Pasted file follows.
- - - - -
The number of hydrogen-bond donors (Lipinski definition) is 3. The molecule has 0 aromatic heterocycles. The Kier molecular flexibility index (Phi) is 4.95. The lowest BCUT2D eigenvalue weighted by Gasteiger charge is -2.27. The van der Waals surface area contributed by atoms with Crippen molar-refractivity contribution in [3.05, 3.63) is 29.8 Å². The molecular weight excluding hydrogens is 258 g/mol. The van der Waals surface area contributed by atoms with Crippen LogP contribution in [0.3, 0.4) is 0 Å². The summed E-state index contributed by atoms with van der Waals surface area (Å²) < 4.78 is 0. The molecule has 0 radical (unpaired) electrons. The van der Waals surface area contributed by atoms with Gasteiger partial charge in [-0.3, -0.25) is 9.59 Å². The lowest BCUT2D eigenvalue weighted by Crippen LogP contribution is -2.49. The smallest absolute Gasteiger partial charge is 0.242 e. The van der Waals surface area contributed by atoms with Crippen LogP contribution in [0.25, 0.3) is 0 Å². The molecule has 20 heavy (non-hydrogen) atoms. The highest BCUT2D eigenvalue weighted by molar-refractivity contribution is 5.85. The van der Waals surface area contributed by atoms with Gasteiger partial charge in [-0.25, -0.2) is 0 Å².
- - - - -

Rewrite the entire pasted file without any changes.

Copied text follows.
The number of hydrogen-bond donors (Lipinski definition) is 3. The molecule has 0 aromatic heterocycles. The Kier molecular flexibility index (Phi) is 4.95. The lowest BCUT2D eigenvalue weighted by Gasteiger charge is -2.27. The van der Waals surface area contributed by atoms with Crippen molar-refractivity contribution in [3.05, 3.63) is 29.8 Å². The molecular weight excluding hydrogens is 258 g/mol. The van der Waals surface area contributed by atoms with Crippen LogP contribution in [0.3, 0.4) is 0 Å². The summed E-state index contributed by atoms with van der Waals surface area (Å²) < 4.78 is 0. The molecule has 0 radical (unpaired) electrons. The van der Waals surface area contributed by atoms with Gasteiger partial charge in [-0.3, -0.25) is 9.59 Å². The lowest BCUT2D eigenvalue weighted by Crippen LogP contribution is -2.49. The smallest absolute Gasteiger partial charge is 0.242 e. The van der Waals surface area contributed by atoms with Crippen LogP contribution in [0.25, 0.3) is 0 Å². The molecule has 20 heavy (non-hydrogen) atoms. The highest BCUT2D eigenvalue weighted by molar-refractivity contribution is 5.85. The van der Waals surface area contributed by atoms with Gasteiger partial charge in [-0.25, -0.2) is 0 Å².